We spent only minutes there, but I know that feeling, awakened every time I look at our lovely print, will be with me forever. That is something to treasure.

Wrestling cats

Or, an alternative title: The Incredible Patience of Murphy.

Mouse and Murphy wrestling

He can hardly sit down or take a nap anywhere without Mouse jumping up next to him and rolling around provocatively.

Mouse and Murphy wrestling

I couldn’t get Mouse to sit still for a picture. He’d freeze for a minute, then remember that he had to try and get Murphy to play, and start shimmying around again.

Mouse and Murphy wrestling

When all his theatrics didn’t work, he just went straight in for the kill.

Murphy taking a wrestle break

But Murphy is nothing if not unflappable.

Mouse preparing to pounce

So Mouse tried a different approach…

Mouse preparing to pounce

(while Murphy looked on with detached curiosity)

Mouse jumping over Murphy

…but sort of changed his mind at the last minute…

Mouse jumping over Murphy

…and had to pretend that he’d never really wanted to pounce on Murphy anyway. He went off somewhere and played by himself for a little while.

Mouse and Murphy wrestling

The temptation of Murphy was, however, too much to resist.

Mouse and Murphy wrestling

This is Murphy finally saying, “Dude, GET OFF.”

The cats really, really like Coco Pops

I think it’s the chocolate milk that they like, actually, but either way it has a powerful effect on them.

Cats waiting for Coco Pops

They’ve just realised what I’m eating, and they gather on the coffee table to watch for stealing opportunities. Murphy’s yawning and playing it cool…

Cats waiting for Coco Pops

… but he sniffs hungrily when he thinks I’m not looking. Mouse is doing nervous laps of the table, unable to contain his excitement.

Murphy gets to the bowl

I cruelly hold the bowl a bit closer, to taunt them, but Murphy is surprisingly fast and manages to swipe out a couple of chocolatey grains with his paw. I am temporarily incapacitated with laughter at his smugly self-satisfied expression.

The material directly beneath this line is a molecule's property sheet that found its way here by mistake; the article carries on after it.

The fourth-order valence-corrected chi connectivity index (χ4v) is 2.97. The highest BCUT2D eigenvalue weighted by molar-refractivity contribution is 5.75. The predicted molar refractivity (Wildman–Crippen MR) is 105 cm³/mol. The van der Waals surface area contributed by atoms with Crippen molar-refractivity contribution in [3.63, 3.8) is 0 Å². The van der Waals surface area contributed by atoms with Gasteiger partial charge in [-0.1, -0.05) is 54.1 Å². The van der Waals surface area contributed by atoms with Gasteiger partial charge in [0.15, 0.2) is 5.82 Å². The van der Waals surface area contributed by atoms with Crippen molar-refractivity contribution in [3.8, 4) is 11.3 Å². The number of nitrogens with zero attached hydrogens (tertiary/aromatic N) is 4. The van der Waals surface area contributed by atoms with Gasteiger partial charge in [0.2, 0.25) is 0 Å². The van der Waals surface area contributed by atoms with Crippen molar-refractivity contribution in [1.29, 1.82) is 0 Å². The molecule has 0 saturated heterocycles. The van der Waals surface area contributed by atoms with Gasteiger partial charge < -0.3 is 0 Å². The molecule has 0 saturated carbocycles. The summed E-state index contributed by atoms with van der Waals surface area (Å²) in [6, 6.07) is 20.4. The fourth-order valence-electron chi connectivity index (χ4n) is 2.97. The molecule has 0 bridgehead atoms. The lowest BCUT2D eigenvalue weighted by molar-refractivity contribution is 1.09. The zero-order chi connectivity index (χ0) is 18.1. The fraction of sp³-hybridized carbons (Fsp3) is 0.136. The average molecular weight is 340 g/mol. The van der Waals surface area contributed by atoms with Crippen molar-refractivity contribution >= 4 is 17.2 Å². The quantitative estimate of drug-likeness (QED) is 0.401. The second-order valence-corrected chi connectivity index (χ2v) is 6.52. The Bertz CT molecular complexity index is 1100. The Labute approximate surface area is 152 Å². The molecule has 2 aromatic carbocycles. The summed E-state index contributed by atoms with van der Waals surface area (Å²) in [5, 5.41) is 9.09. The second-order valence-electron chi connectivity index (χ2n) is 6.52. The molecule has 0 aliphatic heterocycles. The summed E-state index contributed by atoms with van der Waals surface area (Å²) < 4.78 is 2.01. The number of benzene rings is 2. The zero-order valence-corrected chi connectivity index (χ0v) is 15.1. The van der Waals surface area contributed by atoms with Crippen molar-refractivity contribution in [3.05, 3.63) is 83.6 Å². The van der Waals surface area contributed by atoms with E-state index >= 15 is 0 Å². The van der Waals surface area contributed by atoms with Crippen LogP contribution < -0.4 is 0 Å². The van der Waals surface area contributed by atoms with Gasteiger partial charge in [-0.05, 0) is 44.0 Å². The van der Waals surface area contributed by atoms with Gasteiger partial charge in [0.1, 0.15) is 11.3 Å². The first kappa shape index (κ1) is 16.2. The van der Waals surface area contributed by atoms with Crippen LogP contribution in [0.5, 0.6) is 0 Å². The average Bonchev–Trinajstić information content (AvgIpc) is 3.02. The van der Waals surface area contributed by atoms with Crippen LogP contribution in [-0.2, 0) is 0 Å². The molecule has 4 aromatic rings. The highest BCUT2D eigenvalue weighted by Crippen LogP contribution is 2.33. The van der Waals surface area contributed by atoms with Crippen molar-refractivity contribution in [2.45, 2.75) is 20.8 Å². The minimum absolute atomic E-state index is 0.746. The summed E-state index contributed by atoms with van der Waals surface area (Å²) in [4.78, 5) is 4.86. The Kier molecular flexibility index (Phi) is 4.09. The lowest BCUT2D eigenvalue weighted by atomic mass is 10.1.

Mouse wants Coco Pops

Ever the good apprentice, Mouse tries the same trick, but starts off a little more politely.

Mouse wants Coco Pops

His thirst for chocolate milk gets the better of him.

Mouse wants Coco Pops

He’s reached the bowl! Murphy is still munching on his spoils somewhere on the floor.

I decide that it’s time for me to eat some of my breakfast, and do so, with great relish. Mouse sits confused on the coffee table. Murphy tries approaching me with great dignity and manners.

Murphy wants Coco Pops

I have spent too long laughing at the boys and taking photos, and my Coco Pops are soggy. I decide I will donate the rest to the cats’ worthy cause, but continue using the bowl as a tool to try and get some nice pictures of them together. Most of them are ruined by the cats’ now frantic attempts to get at the chocolate milk, but one turns out alright.

Waiting for Coco Pops

So I put the bowl on the table, and enjoy the peace and quiet…

Cats drinking chocolate milk

Cats drinking chocolate milk

… broken only by very refined and decorous slurping noises.

Cats drinking chocolate milk

Murphy inna tree

Mouse still isn’t going outside (Tom has agreed to have A Conversation about this in February – you can forgive us for being a little over-cautious, I think, after what happened to Hobbes), so for now the garden and all the surrounding lands are still Murphy’s private kingdom of peace and tranquillity. Sure, he shares his kingdom with the many neighbourhood cats, but since none of them act as his personal shadow slash unpredictable sparring partner, I think he enjoys his solitary time outside.

Murphy in a tree

He likes to climb up in a tree and survey his domain.

Murphy in a tree

And I like to stand underneath and admire his fantastic whiskers…

Murphy in a tree

… and marvel how, the more uncomfortable and tiny a perch is, the more Murphy likes it and the longer he stays there.

Murphy tree-scratching

Sooner or later, what goes up must come down.

Murphy tree-scratching

And he usually uses it as a scratching post on the way.

Northfield farm

Like in 2011, I joined the annual family pilgrimage to Northfield farm to pick up our Christmas meat: gammon this time. We never have turkey since we have it at Thanksgiving.


Instead of a pleasantly crisp, cold winter’s day, this one was grey, wet and miserable.

Hay bales

The hay bales were dusted with a fringe of fresh green.

Cows in a barn

The cows snug and cosy in their barn.

Northfield farm shop

We made our way to the farm shop, picked up the gammon, and were talked into buying all sorts of extra delicious things.


I did not know this fact. Amazing.

Hurrying back to the car through the rain, we spotted these pheasants hung up on the fence, and paused to admire their beautiful feathers.



“You can have them, if you’re prepared to pluck and gut them!” shouted one of the farm workers, cheerfully.

We declined.